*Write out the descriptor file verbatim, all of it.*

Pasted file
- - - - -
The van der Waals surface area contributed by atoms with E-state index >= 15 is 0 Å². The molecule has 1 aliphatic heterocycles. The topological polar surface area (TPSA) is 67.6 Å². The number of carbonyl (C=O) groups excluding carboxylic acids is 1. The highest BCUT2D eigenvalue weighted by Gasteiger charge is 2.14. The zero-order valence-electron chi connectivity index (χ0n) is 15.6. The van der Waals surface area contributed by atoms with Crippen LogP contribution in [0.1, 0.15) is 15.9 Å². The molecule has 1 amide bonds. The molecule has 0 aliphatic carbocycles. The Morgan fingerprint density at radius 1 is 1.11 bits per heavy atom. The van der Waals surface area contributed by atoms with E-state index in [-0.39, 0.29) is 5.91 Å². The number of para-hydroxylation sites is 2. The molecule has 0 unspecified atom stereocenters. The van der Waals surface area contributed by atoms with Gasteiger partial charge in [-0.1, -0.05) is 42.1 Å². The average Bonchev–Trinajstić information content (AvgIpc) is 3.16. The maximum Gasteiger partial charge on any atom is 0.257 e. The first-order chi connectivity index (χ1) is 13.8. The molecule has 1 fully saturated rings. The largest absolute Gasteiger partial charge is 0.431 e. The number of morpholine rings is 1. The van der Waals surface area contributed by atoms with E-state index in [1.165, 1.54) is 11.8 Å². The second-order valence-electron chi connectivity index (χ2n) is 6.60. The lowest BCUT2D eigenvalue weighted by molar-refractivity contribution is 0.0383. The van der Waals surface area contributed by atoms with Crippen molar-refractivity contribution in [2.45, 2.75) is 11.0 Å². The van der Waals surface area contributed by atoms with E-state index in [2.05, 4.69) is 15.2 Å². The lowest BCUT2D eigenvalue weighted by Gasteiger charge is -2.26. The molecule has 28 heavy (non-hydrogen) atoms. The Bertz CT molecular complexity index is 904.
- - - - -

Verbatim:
The van der Waals surface area contributed by atoms with E-state index >= 15 is 0 Å². The molecule has 1 aliphatic heterocycles. The topological polar surface area (TPSA) is 67.6 Å². The number of carbonyl (C=O) groups excluding carboxylic acids is 1. The highest BCUT2D eigenvalue weighted by Gasteiger charge is 2.14. The zero-order valence-electron chi connectivity index (χ0n) is 15.6. The van der Waals surface area contributed by atoms with Crippen LogP contribution in [0.1, 0.15) is 15.9 Å². The molecule has 1 amide bonds. The molecule has 0 aliphatic carbocycles. The Morgan fingerprint density at radius 1 is 1.11 bits per heavy atom. The van der Waals surface area contributed by atoms with E-state index in [-0.39, 0.29) is 5.91 Å². The number of para-hydroxylation sites is 2. The molecule has 0 unspecified atom stereocenters. The van der Waals surface area contributed by atoms with Gasteiger partial charge in [-0.1, -0.05) is 42.1 Å². The average Bonchev–Trinajstić information content (AvgIpc) is 3.16. The maximum Gasteiger partial charge on any atom is 0.257 e. The first-order chi connectivity index (χ1) is 13.8. The molecule has 1 fully saturated rings. The largest absolute Gasteiger partial charge is 0.431 e. The number of morpholine rings is 1. The van der Waals surface area contributed by atoms with E-state index in [1.165, 1.54) is 11.8 Å². The second-order valence-electron chi connectivity index (χ2n) is 6.60. The lowest BCUT2D eigenvalue weighted by molar-refractivity contribution is 0.0383. The van der Waals surface area contributed by atoms with Crippen molar-refractivity contribution in [2.45, 2.75) is 11.0 Å². The van der Waals surface area contributed by atoms with E-state index in [2.05, 4.69) is 15.2 Å². The lowest BCUT2D eigenvalue weighted by Gasteiger charge is -2.26. The molecule has 28 heavy (non-hydrogen) atoms. The Bertz CT molecular complexity index is 904.